Several months ago I wrote a letter to the bishop of the synod in which I was rostered before I retired.  In that letter I said that if that synod truly believes that the land now occupied by the synod offices and all of the congregations of that synod is stolen land, then they are morally obligated – whenever they close a congregation and sell the property – to return at least the value of the land to indigenous persons, and if they do not do so, then they would be complicit in the stealing of land.  The problem is that the number of congregations in that synod and the size and vitality of the remaining congregations are so diminished.  Therefore, that synod needs considerable funds from the sale of buildings and land of closed congregations to balance the budget. 

Will the ELCA truly want to return land and structures to Native nations if the ELCA is struggling financially, or is virtue signaling something the ELCA does only when it does not cost too much?  Also, will the ELCA be willing to return the land and structures of congregations that had to pay a very high price to leave the ELCA?  And if those congregations no longer exist, will the ELCA be willing to give the land and structures (or the value of that land and those structures) to other church bodies which better reflect the beliefs and values of those congregations that paid a very high price to leave and/or were decimated by the persons whom the synod sent in?

Sixth, those who hold a pro-life position should be deeply disturbed by the action that was taken to archive a number of social policy resolutions. In the ELCA social statements cover broad frameworks and are intended to help God’s people think about their faith in the context of social life.  Social policy resolutions are a much narrower and more focused category of social teaching.   

The idea behind archiving a social policy resolution or social statement is to say that that document is no longer relevant to the ELCA’s mission, does not have continued significance for society, and is no longer congruent with ELCA social teaching.  The ELCA’s abortion social policy resolution states essentially the same thing as the ELCA’s 1991 abortion social statement, and it has now been archived.  It has been ruled as not relevant, not still significant, and not still congruent with ELCA social teaching.  It is only a matter of time – perhaps at the 2025 churchwide assembly – until the ELCA’s abortion social statement also will be ruled as not relevant, not still significant, and not still congruent.  After all, as one person said recently, “The ELCA’s abortion social statement was written in the 1900’s.”  I do not remember any explanation of the meaning and significance of archiving prior to the vote to archive.  If anyone who holds a pro-life position happened to be present, there is a good chance that that person would not have understood what just happened.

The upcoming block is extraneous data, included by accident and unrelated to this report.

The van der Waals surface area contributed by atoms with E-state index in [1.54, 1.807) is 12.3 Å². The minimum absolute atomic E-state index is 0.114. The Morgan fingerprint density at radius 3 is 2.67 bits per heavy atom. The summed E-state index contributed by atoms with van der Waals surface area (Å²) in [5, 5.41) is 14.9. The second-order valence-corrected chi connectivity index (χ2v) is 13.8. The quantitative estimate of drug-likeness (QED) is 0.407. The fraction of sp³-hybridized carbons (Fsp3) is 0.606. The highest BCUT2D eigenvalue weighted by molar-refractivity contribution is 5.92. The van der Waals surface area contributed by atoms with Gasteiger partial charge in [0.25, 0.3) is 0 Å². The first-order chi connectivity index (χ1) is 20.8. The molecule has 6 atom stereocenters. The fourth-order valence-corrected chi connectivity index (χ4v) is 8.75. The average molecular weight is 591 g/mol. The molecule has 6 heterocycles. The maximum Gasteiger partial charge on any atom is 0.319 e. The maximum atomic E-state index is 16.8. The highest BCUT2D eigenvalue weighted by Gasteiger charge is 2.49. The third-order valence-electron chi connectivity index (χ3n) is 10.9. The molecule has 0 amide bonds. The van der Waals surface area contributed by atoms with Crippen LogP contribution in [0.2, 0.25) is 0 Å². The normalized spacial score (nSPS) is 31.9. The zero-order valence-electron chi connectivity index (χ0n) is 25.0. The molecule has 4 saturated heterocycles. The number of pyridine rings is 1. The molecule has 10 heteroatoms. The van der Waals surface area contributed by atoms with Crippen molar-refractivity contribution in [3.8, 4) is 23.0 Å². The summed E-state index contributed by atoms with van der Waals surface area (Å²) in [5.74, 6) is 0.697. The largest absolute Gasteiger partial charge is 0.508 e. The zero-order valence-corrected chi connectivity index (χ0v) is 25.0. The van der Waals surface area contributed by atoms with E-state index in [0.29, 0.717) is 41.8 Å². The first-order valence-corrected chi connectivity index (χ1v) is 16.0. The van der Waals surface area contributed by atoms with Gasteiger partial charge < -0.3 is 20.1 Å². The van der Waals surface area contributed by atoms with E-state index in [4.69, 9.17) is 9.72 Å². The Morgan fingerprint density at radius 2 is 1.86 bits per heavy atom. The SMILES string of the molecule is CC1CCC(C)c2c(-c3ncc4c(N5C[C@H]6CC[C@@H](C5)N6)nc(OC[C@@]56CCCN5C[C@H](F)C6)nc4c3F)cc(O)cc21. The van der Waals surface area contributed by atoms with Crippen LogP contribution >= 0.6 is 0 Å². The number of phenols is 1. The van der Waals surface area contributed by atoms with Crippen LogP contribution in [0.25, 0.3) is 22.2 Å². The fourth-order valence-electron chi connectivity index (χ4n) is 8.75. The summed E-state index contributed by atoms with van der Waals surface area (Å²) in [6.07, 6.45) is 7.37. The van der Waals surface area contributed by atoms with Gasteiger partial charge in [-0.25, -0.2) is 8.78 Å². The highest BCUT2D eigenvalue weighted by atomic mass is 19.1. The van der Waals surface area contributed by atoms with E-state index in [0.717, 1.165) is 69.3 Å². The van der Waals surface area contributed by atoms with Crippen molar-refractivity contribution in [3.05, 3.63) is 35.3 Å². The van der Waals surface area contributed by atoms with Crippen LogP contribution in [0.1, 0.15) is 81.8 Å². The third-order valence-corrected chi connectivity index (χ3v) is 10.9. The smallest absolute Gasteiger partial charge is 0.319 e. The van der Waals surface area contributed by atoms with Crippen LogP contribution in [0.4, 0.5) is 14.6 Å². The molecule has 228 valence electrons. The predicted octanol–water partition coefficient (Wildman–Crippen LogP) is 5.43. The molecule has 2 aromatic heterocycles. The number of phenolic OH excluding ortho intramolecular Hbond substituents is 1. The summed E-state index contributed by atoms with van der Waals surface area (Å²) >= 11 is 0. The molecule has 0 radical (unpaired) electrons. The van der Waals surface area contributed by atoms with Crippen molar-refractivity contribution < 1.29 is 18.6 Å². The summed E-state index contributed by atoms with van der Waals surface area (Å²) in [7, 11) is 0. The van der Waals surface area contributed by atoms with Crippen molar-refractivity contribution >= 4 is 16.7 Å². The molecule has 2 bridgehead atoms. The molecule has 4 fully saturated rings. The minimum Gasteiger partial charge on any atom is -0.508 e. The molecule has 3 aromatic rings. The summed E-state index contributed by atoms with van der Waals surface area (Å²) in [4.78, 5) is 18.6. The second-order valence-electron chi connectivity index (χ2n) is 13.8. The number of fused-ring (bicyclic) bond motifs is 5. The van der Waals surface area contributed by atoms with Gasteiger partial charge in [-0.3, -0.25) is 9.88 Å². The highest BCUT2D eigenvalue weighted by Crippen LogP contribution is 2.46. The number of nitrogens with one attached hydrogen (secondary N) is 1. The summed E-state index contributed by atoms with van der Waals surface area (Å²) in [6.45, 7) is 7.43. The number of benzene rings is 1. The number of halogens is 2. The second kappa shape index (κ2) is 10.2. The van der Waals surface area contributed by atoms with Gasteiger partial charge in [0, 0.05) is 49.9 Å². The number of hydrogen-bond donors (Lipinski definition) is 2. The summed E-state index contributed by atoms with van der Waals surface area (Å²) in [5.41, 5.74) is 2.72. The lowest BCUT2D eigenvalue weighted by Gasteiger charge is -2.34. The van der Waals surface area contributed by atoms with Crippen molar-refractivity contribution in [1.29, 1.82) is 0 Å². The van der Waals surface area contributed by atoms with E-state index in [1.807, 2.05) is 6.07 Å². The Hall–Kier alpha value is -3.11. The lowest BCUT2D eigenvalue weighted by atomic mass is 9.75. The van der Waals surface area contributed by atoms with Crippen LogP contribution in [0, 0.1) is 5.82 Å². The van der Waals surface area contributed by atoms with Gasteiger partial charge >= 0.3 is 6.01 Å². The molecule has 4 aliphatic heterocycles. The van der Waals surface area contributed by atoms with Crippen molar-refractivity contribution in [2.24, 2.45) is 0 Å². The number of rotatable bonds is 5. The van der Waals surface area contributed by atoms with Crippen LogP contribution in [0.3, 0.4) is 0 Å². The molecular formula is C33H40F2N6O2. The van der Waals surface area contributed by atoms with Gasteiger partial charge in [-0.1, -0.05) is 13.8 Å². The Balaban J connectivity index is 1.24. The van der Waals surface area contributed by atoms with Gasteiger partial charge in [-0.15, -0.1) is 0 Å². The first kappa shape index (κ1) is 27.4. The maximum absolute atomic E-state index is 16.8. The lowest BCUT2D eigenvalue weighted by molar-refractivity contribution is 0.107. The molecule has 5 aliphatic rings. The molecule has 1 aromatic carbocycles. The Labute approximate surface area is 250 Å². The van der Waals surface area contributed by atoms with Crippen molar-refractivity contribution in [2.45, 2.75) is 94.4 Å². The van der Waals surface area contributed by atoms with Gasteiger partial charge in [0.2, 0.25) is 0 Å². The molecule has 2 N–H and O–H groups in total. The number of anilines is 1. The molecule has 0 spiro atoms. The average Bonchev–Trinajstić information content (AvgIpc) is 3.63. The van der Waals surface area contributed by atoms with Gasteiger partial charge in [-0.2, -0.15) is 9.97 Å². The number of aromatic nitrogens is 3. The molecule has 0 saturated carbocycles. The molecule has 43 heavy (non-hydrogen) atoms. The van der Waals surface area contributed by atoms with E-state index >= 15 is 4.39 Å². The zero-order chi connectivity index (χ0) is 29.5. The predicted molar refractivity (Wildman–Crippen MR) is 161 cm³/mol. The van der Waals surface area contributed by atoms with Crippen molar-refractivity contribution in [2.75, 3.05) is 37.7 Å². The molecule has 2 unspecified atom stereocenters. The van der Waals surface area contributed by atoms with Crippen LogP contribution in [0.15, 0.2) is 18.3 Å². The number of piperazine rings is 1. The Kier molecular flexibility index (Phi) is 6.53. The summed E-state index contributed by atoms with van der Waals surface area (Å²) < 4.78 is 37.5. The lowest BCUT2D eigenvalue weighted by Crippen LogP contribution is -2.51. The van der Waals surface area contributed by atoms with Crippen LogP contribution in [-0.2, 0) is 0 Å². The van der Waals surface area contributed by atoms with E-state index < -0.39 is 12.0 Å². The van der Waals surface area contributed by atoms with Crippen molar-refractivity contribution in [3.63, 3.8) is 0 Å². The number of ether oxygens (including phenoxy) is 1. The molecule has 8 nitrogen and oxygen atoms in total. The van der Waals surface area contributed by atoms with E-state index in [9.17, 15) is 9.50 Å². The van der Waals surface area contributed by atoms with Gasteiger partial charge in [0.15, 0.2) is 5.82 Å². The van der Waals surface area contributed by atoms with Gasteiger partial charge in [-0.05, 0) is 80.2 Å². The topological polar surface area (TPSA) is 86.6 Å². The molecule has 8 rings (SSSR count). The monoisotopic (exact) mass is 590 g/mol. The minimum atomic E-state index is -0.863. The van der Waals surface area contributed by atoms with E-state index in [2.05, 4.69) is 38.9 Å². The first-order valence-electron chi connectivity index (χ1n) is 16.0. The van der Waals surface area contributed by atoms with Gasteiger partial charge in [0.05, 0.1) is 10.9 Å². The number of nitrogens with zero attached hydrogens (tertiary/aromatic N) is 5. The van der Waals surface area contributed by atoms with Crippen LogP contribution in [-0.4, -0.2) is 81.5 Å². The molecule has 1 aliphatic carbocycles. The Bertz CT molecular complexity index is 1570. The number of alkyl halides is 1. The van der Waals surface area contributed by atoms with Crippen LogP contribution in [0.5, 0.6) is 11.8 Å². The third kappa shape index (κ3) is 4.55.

Seventh, there was a lot of strange spirituality and even the worship of other gods during the assembly.  The opening focused more on the original inhabitants of the land than on Jesus, and the welcome from the bishop of the host synod focused more on the rivers that flow through that synod than on Jesus.  And the prayer from a member of the prayer team during the vote on the human sexuality resolution was particularly strange.  First, Bishop Eaton needed to be reminded of the importance of having a prayer even though voting had already begun.  And the wording of the prayer was completely irrelevant. A member of the assembly prayer team read from her i-phone an invocation to Mother Earth and Father Sky, concern for all the creatures of the earth, and repentance for our not recycling enough.  The only possibly relevant phrase was, “Help us to dance together,” but even considering that phrase relevant is a stretch.  The thinking seems to be that if we pray prior to a vote, then the outcome of the vote must be within the will of God.